I watched from the sidelines and noticed how other men treated men with 5’2”, blonde trophy wives. I watched how a woman’s number played out in a thousand scenarios—like a meeting I attended with hospital executives. Another woman and I entered a room full of men. She was shorter. Blonde. Cute. Her number would have been at least three points higher than mine.

I don’t remember what compliments those men lavished upon her. I do remember her smiling like someone who got the same response everywhere, and also that awful next moment when an older male friend was sensitive enough realize nobody had said anything so complimentary to me. He spoke up with a sincere-sounding but obligatory, “And you, too.” The other men mumbled in polite agreement, realizing their error. I wanted to sink through the floor.

Now that I’m older, different numbers seem to matter more. In artistic community, some writers are 10s. When their names are mentioned, a flurry of affirmations naturally rises.

They seem to be effortlessly relevant. Restrained on social media. Vulnerable yes, but in attractive, careful ways. The look. The credentials. The eloquence. They read what’s just right. They go places and post pictures that seem like snapshots of fullness.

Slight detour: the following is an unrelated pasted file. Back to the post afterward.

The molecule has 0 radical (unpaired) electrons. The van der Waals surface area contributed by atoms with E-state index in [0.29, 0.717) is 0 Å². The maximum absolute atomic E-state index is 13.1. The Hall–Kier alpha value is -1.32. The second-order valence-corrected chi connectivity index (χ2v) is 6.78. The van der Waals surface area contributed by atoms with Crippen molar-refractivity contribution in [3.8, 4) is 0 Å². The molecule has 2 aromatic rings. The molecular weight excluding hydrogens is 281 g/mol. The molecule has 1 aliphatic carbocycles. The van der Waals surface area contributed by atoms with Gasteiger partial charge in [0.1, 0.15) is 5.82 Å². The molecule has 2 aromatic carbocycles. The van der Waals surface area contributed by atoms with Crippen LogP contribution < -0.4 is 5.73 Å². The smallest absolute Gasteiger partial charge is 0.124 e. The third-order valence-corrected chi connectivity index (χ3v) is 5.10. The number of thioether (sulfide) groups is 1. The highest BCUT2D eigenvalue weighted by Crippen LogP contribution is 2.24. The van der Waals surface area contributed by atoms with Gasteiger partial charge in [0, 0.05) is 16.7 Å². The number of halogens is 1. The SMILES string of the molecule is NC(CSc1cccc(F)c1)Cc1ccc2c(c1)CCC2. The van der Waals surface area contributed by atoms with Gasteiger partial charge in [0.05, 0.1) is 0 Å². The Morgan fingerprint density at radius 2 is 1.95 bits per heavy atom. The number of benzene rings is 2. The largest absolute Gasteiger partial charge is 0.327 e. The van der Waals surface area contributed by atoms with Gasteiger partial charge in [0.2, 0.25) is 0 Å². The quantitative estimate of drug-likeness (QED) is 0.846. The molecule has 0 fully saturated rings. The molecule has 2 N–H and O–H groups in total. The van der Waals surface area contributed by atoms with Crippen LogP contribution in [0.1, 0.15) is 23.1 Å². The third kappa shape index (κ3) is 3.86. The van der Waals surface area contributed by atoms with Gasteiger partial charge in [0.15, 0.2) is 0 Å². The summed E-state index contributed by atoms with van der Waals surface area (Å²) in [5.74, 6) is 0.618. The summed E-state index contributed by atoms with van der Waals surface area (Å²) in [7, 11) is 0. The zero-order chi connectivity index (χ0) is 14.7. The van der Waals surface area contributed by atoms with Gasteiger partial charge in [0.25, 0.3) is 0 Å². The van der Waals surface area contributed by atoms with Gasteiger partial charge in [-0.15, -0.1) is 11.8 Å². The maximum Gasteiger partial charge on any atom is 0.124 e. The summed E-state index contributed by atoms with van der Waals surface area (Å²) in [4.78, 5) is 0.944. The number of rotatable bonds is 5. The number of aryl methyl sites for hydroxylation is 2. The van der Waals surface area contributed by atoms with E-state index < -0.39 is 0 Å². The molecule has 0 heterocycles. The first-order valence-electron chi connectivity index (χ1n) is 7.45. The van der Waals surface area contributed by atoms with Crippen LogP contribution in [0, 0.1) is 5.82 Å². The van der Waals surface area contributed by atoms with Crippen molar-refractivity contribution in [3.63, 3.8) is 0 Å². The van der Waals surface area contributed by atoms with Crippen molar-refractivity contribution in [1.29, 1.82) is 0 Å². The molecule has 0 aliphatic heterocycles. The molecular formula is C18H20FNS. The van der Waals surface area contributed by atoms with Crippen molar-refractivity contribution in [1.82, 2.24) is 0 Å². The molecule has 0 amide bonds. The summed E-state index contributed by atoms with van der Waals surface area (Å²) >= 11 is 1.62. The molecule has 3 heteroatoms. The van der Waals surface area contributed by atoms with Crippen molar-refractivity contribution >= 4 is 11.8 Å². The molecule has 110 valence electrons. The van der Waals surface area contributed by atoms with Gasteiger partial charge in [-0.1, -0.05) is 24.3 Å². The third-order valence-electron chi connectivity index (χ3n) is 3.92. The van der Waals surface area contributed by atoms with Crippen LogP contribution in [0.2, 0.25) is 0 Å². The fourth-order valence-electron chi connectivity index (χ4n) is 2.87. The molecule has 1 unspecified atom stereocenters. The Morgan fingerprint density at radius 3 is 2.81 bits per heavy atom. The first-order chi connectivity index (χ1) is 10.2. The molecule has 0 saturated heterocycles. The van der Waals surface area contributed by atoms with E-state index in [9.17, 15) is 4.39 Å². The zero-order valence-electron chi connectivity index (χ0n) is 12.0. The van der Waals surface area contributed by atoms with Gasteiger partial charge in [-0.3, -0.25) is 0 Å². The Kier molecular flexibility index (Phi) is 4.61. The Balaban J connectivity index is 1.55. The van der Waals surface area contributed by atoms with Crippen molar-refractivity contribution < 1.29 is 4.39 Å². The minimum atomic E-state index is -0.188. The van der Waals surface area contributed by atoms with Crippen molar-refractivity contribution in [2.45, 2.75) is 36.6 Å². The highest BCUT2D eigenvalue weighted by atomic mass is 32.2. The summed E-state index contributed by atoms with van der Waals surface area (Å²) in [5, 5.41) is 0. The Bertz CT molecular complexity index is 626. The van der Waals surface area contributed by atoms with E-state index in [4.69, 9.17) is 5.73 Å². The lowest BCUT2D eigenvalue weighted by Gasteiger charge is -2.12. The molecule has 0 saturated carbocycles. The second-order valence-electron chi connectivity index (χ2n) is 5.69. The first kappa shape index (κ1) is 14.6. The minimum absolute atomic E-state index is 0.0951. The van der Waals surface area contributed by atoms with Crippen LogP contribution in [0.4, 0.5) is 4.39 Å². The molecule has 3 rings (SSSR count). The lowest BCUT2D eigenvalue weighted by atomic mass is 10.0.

All their pieces fit together into a balanced whole. They are welcomed into forums. They are invited to travel and speak.

And there’s a fraternity to it all. Tens recognize one another at events and take pictures together because there’s a mutual respect and trust among them.

My writer number is similar to the rank I held for a long time as a female. I’m not a big deal. I’m fairly respectable, but I’m not powerful. I’m sometimes beneficial but not culture moving. I’m a companion to a few but not a muse for a movement.

My personality is awkward in some ways branding can’t fix. I’ll never be Nashville relevant.

And, it’s funny, I still feel the same old embarrassment I felt over other limitations. I show people a little bit of me. Then, as I look out into the world and see writers with magnificent minds, and vast stores of deep knowledge, and experiences that I will never be able to reference, I regret the foolish clank of my two mites thrown in a pot, and I want to run and hide away in shame.

“What do you have to offer?” I hear whispered from the darkness.